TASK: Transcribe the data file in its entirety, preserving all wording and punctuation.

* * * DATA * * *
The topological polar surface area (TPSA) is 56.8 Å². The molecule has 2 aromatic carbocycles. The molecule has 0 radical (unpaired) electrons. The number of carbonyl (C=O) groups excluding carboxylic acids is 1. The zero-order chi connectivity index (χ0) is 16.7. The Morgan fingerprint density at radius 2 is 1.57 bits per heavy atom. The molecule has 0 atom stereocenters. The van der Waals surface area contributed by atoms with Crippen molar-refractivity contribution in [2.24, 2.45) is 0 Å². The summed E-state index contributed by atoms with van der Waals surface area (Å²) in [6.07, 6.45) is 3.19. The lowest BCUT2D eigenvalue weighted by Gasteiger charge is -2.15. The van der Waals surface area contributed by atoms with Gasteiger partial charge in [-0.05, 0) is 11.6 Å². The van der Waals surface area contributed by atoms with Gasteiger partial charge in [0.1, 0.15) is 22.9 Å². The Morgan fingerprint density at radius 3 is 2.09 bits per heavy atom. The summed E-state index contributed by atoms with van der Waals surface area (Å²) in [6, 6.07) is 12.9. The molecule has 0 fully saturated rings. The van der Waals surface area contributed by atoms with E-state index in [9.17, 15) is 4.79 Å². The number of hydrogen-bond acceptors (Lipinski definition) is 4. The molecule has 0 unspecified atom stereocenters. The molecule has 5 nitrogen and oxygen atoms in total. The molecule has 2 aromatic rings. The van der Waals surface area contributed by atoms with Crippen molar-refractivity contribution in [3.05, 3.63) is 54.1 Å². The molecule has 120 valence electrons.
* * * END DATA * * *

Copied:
The topological polar surface area (TPSA) is 56.8 Å². The molecule has 2 aromatic carbocycles. The molecule has 0 radical (unpaired) electrons. The number of carbonyl (C=O) groups excluding carboxylic acids is 1. The zero-order chi connectivity index (χ0) is 16.7. The Morgan fingerprint density at radius 2 is 1.57 bits per heavy atom. The molecule has 0 atom stereocenters. The van der Waals surface area contributed by atoms with Crippen molar-refractivity contribution in [2.24, 2.45) is 0 Å². The summed E-state index contributed by atoms with van der Waals surface area (Å²) in [6.07, 6.45) is 3.19. The lowest BCUT2D eigenvalue weighted by Gasteiger charge is -2.15. The van der Waals surface area contributed by atoms with Gasteiger partial charge in [-0.05, 0) is 11.6 Å². The van der Waals surface area contributed by atoms with Gasteiger partial charge in [0.1, 0.15) is 22.9 Å². The Morgan fingerprint density at radius 3 is 2.09 bits per heavy atom. The summed E-state index contributed by atoms with van der Waals surface area (Å²) in [6, 6.07) is 12.9. The molecule has 0 fully saturated rings. The van der Waals surface area contributed by atoms with E-state index in [9.17, 15) is 4.79 Å². The number of hydrogen-bond acceptors (Lipinski definition) is 4. The molecule has 0 unspecified atom stereocenters. The molecule has 5 nitrogen and oxygen atoms in total. The molecule has 2 aromatic rings. The van der Waals surface area contributed by atoms with Crippen molar-refractivity contribution in [3.05, 3.63) is 54.1 Å². The molecule has 120 valence electrons.